He is probably the single most irreligious human being I have ever met. The grotesqueness of him passing himself off as a Christian when he has essentially spent his entire life representing everything that Jesus spoke against — he is the living embodiment of everything that Jesus fought against. His greed, his racism and bigotry, his demeaning of individuals, his lack of empathy, the fact that he has never done anything in his entire life for anyone but himself and his own benefit. He is almost demonic in the way that he has so perverted any value that one can find from religion. And the most disgusting thing about his election victory is that 81 percent of white Evangelicals fell for it, which explains why people have such a low opinion of religion and religious people.
I wanted to talk a little bit about your work in television. You’ve talked a lot about how we need a Muslim Will & Grace or Modern Family. Are you having any conversations with TV executives about this? Do you sense a feeling that they want more of these types of stories?
Yes. In fact, I’ve got three of them in development. But I will say that it’s very hard to crack the nut because what I hear from TV execs is a great desire to do these kinds of shows, combined with an inability to understand exactly how to do it. This notion of, What kind of story do we use? Is it comedy or is it drama? Is it current events or is it historical? Is it metaphorical or is it literal? We just don’t know. Like, how do we navigate these complicated issues in a way that brings in an audience, which is the whole point, right? TV execs are not in the business of philanthropy. They are there to make money, and they have to be convinced that the show can make money.
Secondly, I think TV execs are very reactive. I was creating a Muslim-American family comedy for ABC, which is a great example, because there was an enormous amount of enthusiasm for the show until Donald Trump won the presidency, and then at the highest level, there was a real decision to start to figure out how to appeal to what they erroneously saw as some new wave of red-state Americans.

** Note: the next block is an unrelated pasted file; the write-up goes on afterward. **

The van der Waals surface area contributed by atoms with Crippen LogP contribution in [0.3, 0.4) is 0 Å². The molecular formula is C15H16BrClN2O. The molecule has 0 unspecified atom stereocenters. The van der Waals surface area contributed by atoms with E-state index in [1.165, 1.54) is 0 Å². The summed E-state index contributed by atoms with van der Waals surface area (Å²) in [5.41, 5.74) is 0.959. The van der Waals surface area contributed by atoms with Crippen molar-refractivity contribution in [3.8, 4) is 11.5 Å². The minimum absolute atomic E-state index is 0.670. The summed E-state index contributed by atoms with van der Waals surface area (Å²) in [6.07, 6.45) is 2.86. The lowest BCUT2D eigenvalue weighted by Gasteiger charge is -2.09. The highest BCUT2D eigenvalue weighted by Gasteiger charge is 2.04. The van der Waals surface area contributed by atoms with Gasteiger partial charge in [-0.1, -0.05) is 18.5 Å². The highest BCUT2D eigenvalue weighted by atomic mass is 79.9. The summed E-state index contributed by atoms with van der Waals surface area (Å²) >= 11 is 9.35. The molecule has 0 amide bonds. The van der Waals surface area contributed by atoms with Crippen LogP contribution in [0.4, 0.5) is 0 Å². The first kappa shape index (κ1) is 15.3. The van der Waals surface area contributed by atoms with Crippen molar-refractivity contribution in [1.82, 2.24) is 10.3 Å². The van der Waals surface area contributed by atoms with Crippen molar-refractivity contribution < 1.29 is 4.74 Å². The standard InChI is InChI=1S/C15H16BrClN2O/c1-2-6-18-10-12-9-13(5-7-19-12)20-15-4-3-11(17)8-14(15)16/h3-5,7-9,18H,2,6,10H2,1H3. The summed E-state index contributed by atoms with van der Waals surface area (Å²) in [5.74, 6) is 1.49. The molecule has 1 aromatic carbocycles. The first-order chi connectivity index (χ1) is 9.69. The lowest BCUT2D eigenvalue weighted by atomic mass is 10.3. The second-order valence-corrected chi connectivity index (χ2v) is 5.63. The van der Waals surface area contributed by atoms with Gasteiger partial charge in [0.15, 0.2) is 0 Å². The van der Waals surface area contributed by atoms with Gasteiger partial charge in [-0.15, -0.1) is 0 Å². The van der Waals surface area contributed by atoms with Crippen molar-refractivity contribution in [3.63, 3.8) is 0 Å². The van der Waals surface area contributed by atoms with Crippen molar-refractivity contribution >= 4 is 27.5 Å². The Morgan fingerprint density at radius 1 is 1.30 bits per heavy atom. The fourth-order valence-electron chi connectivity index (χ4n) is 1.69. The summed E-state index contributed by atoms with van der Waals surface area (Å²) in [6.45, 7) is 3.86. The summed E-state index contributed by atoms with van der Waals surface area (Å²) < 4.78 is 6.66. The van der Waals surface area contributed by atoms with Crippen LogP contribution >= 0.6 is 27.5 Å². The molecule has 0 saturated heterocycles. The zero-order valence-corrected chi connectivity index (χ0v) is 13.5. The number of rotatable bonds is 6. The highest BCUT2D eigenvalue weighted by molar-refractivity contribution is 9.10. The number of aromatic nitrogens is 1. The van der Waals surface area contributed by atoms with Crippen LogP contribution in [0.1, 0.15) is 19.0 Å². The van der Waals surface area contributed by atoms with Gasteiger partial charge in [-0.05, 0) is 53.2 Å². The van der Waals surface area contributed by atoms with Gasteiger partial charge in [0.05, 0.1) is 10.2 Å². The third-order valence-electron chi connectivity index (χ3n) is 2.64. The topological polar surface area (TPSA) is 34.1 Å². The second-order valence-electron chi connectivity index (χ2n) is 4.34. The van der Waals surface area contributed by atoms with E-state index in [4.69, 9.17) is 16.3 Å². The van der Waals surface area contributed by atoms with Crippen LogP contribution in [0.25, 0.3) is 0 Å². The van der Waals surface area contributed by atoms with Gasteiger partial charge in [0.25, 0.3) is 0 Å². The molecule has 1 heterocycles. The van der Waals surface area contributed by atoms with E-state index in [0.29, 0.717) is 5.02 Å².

Right, I saw that the president of ABC Entertainment, Channing Dungey, said something about wanting to focus their programming more on the “working class.”
Yes, and so we were just simply thrown aside — our show went away.
And I think, (a) it’s a mistake, (b) it’s not a very smart way to do business.
Especially because that type of show would fit so well into their comedy brand.
Exactly. This idea that instead of investing in your brand, trying to reach an audience that, first of all, doesn’t exist the way you think it does, and by the time you create something for them, you’ve got a new wave of people. In 2018, when you see this Democratic wave, are they gonna say, “Oh never mind about the two years we spent developing shows for red states, let’s now develop them for blue states”? It’s not a smart way of conducting business. It’s fear, it’s an inability to conceive of the kind of story to do, all coupled with a deep desire to do it. There are so many people now, whether it’s me or Nasim Pedrad or Riz Ahmed or Hasan Minhaj or Aasif Mandvi, out there trying. Everyone I mentioned has some project going on.
I saw Nasim Pedrad’s show, Chad: An American Boy, a Middle Eastern family comedy, was also dropped at Fox, and she’s shopping it around.
Yeah, and it’s just a matter of seeing which one of us can break it first.
Are you all in communication with each other much?
Oh sure, yeah, we’re all friends. We’re competing against each other, but I think we are also all really rooting for each other. I want Aasif’s show to succeed at Showtime. I want Nasim’s show to succeed. I think as soon as one of us breaks through and people realize, oh, there’s an audience for this, you’ll see the floodgates open. That’s what TV has always been like. One person realizes it works and then everybody wants to do it.
What was your Muslim-American comedy about, and are you still shopping that around?
Yes. So the one nice thing the network did is, in what is a fairly unusual move, they gave it back to us. They said, “We’re not gonna do this anymore, but we think it should be done so get out there and get someone else to do it.” So we’re in the process of that right now. It was basically the story of my life. It’s a contemporary version of my experience of moving here from Iran and moving to Oklahoma at first and what life was like. We have a great pilot, everybody really loves it. It’s just the question of, how do we do this, how do we get the right audience for it. Even though there are so many outlets on TV now, it’s all about fitting the right piece into the puzzle.